Specialist services are needed to treat myalgic encephalomyelitis (ME) in Scotland, according to a survey of hundreds of those living with the condition.
Also known as chronic fatigue syndrome, ME can have a wide range of symptoms including muscle fatigue, pain and neurological symptoms.
Healthcare Improvement Scotland have conducted a “gathering views” exercise where they heard from 561 people with experience of the condition.
Some reported problems including lengthy diagnosis, unnecessary tests and a lack of information about the condition, as well as simply not being believed.
Others had more positive experiences of diagnoses, support and care.
A report has now recommended developing new clinical guidance for diagnosis and treatment.
It also asks the Scottish Government to look into creating specialist services for those with ME.
Ruth Jays, Healthcare Improvement Scotland’s director of community engagement, said: “Hearing from people living with ME in Scotland and their experiences is crucial to improving the care they need.
“This gathering views report provides recommendations which, if implemented, will see the quality of many people’s lives improve.
“The responses we received have been submitted to the Scottish Government to help shape their work to establish what good care and support for people with ME looks like.”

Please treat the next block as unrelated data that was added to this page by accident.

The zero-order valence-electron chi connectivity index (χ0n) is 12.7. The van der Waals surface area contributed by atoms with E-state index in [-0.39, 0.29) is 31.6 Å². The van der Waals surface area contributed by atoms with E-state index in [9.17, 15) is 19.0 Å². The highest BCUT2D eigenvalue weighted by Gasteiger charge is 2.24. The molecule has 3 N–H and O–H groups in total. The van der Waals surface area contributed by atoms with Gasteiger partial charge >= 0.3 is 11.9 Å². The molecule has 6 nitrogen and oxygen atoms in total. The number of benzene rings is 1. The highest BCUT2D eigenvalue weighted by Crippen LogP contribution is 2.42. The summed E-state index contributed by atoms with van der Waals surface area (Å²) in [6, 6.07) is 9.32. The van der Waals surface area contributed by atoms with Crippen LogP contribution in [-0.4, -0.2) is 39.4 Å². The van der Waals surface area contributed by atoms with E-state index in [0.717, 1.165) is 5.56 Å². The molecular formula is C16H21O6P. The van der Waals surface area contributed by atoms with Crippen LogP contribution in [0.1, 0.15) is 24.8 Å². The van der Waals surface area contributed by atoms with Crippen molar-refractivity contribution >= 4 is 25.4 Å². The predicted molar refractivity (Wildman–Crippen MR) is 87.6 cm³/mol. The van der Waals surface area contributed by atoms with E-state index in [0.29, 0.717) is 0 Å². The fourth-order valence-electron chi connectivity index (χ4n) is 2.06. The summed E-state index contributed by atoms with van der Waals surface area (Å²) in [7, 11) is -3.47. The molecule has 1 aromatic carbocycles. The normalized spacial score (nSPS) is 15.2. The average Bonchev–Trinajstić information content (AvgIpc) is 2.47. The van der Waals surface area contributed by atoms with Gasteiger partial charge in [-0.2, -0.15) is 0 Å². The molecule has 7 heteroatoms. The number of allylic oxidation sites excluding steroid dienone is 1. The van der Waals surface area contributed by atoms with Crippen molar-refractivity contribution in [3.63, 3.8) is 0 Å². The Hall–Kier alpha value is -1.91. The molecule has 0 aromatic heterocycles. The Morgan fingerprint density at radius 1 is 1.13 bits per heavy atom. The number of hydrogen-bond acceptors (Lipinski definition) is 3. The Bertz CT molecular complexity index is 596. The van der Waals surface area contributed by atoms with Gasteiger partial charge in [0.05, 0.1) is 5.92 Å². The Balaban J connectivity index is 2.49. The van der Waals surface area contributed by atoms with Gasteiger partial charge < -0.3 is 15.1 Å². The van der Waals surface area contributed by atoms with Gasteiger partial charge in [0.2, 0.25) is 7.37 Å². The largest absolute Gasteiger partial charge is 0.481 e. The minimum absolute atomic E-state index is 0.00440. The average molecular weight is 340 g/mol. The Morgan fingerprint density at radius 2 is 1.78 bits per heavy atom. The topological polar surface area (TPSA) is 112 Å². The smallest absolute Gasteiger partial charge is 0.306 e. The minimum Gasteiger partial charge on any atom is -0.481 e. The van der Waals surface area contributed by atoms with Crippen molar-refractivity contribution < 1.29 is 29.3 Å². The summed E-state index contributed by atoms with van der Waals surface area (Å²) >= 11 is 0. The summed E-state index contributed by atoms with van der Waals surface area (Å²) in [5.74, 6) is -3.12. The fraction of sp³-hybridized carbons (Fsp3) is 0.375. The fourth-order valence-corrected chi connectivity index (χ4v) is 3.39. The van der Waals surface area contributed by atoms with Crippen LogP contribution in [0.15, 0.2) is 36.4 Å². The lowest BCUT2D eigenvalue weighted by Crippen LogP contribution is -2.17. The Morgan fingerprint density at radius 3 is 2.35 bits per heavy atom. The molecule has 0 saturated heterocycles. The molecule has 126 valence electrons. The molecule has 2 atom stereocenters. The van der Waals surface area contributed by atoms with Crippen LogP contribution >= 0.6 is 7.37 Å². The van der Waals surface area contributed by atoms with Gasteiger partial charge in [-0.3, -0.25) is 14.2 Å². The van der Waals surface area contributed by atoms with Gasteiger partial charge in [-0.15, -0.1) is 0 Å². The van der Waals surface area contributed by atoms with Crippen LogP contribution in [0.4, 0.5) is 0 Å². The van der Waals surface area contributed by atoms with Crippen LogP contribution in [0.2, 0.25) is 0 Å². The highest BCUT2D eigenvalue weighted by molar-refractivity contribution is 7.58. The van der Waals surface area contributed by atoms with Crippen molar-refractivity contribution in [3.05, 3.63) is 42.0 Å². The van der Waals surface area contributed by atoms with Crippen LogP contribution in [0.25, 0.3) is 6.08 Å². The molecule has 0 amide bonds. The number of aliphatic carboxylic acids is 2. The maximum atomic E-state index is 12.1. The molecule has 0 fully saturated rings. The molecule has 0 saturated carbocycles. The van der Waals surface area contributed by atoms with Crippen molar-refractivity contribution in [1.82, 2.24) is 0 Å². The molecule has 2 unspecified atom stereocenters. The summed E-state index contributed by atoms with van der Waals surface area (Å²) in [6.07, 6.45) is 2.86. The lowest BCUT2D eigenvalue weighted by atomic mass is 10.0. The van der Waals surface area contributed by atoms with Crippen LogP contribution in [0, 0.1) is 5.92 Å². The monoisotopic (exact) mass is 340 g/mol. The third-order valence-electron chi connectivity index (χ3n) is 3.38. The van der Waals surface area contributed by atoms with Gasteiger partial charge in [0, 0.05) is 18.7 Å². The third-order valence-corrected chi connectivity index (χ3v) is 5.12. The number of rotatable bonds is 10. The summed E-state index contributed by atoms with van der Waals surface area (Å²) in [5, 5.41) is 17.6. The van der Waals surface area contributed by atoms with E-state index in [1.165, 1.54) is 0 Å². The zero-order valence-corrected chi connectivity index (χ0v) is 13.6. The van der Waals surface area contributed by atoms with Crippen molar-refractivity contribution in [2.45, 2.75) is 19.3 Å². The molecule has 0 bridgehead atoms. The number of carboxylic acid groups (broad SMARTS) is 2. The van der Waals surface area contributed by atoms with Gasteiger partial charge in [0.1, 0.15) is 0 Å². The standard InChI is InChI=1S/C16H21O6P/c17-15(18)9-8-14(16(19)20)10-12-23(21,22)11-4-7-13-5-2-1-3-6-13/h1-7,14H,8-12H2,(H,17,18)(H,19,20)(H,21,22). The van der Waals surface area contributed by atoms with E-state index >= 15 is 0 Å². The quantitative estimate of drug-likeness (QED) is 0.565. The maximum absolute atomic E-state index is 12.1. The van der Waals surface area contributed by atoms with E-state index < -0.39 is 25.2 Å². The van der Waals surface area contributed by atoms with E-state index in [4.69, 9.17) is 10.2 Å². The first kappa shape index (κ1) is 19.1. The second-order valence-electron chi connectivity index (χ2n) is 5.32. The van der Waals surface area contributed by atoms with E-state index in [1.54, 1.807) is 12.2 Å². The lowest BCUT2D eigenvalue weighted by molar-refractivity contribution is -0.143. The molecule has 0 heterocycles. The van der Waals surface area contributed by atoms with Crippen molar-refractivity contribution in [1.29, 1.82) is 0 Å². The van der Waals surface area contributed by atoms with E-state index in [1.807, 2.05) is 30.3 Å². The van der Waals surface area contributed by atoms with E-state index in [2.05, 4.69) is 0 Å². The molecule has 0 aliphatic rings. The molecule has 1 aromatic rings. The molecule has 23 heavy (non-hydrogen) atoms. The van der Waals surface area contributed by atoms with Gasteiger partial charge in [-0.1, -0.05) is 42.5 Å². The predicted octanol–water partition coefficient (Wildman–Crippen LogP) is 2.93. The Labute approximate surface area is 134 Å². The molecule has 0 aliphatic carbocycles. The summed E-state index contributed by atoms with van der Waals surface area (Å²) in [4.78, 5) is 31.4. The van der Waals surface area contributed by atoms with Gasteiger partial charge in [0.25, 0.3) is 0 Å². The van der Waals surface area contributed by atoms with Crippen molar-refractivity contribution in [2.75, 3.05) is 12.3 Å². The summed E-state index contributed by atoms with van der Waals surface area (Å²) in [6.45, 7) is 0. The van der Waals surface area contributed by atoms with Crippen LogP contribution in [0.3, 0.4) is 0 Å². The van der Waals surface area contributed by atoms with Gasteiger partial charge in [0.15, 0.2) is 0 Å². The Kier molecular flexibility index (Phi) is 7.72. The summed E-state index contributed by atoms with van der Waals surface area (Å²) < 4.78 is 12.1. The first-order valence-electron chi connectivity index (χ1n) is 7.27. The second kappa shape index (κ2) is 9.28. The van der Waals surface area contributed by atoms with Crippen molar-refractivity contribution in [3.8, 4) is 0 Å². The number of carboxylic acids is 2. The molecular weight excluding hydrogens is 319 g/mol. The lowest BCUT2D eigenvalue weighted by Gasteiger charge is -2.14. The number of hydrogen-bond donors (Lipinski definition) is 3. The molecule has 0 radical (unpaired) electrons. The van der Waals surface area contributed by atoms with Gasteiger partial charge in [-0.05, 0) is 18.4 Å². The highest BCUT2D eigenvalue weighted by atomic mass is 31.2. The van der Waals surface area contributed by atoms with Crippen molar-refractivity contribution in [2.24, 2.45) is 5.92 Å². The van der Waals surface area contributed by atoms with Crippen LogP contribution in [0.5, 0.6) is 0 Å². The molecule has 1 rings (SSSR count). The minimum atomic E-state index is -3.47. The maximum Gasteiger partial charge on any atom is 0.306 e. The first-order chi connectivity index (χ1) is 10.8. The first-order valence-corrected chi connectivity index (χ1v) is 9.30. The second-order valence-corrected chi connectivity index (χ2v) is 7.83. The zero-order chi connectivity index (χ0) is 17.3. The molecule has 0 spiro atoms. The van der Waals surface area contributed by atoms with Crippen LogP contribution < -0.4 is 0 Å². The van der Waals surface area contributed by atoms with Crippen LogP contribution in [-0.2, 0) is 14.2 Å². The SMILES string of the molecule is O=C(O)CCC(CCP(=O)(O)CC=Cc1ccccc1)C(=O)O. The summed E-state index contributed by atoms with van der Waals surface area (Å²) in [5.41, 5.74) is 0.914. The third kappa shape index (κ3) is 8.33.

Ministers have previously pledged more support for those with ME, with the issue being raised at Holyrood’s Public Petitions Committee in January 2019.
Catherine Calderwood, Scotland’s chief medical officer at the time, said almost half of the medical profession does not accept ME to be a real condition.
She added that the difficulty in diagnosis has proved to be a barrier in finding appropriate treatments.
The then-Health Secretary Jeane Freeman said: “To people living with ME – I believe you.
“I believe that this disease is a life-limiting disease in terms of the quality of your life, I hear what you are saying to us and your experience does matter to me.”